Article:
By James Bannerman in The Church of Christ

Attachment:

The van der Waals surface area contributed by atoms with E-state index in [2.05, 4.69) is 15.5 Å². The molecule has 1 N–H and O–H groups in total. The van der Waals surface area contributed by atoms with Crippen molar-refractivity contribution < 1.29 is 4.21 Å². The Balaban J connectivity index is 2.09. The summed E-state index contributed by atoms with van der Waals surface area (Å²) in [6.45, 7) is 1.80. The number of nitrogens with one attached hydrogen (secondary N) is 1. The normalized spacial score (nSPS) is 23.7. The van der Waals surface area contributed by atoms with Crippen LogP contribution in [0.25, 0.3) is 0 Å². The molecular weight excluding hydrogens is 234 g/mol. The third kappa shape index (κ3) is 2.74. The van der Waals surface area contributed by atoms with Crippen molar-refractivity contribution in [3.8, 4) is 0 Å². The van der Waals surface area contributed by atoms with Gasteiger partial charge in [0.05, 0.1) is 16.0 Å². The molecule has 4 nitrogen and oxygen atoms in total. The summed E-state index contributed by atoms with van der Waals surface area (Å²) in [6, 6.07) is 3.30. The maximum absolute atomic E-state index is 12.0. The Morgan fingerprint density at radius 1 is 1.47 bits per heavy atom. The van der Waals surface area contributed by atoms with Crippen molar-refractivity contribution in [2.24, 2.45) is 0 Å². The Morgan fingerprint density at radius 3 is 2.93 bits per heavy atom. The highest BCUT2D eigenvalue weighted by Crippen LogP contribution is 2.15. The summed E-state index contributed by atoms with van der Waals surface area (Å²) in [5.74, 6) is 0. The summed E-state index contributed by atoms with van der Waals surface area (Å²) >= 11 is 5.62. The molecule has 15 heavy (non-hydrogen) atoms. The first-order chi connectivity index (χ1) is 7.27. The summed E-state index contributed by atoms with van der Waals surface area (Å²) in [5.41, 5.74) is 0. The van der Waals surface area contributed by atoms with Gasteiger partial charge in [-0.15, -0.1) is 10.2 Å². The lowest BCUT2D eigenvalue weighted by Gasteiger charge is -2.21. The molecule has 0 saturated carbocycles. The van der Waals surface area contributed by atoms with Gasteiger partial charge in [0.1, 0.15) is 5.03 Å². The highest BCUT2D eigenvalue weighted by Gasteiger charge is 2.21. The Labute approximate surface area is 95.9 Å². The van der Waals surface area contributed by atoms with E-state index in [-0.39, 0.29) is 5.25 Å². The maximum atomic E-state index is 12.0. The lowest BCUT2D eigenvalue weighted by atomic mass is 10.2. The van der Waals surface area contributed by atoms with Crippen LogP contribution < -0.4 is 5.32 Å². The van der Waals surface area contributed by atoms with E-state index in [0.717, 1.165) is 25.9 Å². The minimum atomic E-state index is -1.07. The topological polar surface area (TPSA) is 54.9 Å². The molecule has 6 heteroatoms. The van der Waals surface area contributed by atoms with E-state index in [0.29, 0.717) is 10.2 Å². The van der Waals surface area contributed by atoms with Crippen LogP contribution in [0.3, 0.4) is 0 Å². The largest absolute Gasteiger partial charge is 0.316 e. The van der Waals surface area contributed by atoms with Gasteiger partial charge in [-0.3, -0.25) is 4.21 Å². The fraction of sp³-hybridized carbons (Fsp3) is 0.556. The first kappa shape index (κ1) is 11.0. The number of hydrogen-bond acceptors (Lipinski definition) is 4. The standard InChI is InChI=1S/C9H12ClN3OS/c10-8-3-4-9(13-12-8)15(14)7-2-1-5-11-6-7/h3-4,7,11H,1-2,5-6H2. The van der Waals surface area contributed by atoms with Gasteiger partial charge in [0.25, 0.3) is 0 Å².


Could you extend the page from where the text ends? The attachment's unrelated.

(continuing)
In entering on the question of the duty resting upon the Church and state respectively to endeavour to establish and uphold a friendly connection, there is a preliminary distinction which it is of some importance to keep in view. There is an important difference between the recognition of the Church by the state, and the maintenance of the Church by the state. For the state to recognise the Church as a Divine institution, to acknowledge its origin and claims to be from God, to confess that the doctrine which it teaches is the truth of God, and that the outward order and government of the Christian society are His appointment,—this is one thing; and it is, we believe, an incumbent duty on the part of a Christian state at all times. For the state to go beyond a public recognition and acknowledgment of the Church, and to lend its aid in the way of pecuniary support to its ministry and ordinances; to endow as well as to recognise the Christian society,—this is another thing, and a duty that may be incumbent on a Christian state or not, according to circumstances. To avow the truth of God, and to render the homage of a formal and public recognition to that Church which He has established on the earth, is a duty, as we believe, of universal obligation, to be discharged by a Christian state at all times and under all circumstances. The further step of supplying the pecuniary aid necessary to endow the Church and support the teachers of the truth, is one which the circumstances of the state and Church may render imperative or not at different times, according as those circumstances may differ. In determining the duty or expediency of state endowments in any particular case, many practical considerations must be taken into account. It may not be in the power of the civil magistrate to endow, through means of the money of the whole community, the Church of a fraction. The state of the nation or of the Church may render the attempt to endow the latter, although possible, inexpedient for the one or the other. But these considerations do not apply to the recognition of the Church by the state. To recognise the Church of Christ is a duty, not dependent on any local circumstances, but of universal obligation in the instance of a Christian nation or state. The duty of a Christian magistrate, like that of a Christian man, may be exhausted when he avows his religious profession, and lends his testimony to the truth of God, even although circumstances should make it impossible or inexpedient for the magistrate, as for the man, to follow it up by giving pecuniary support in aid of the Church. In both cases the duty of pecuniary endowment or contribution is one to be judged of by circumstances; the duty of recognition is one independent of such circumstances.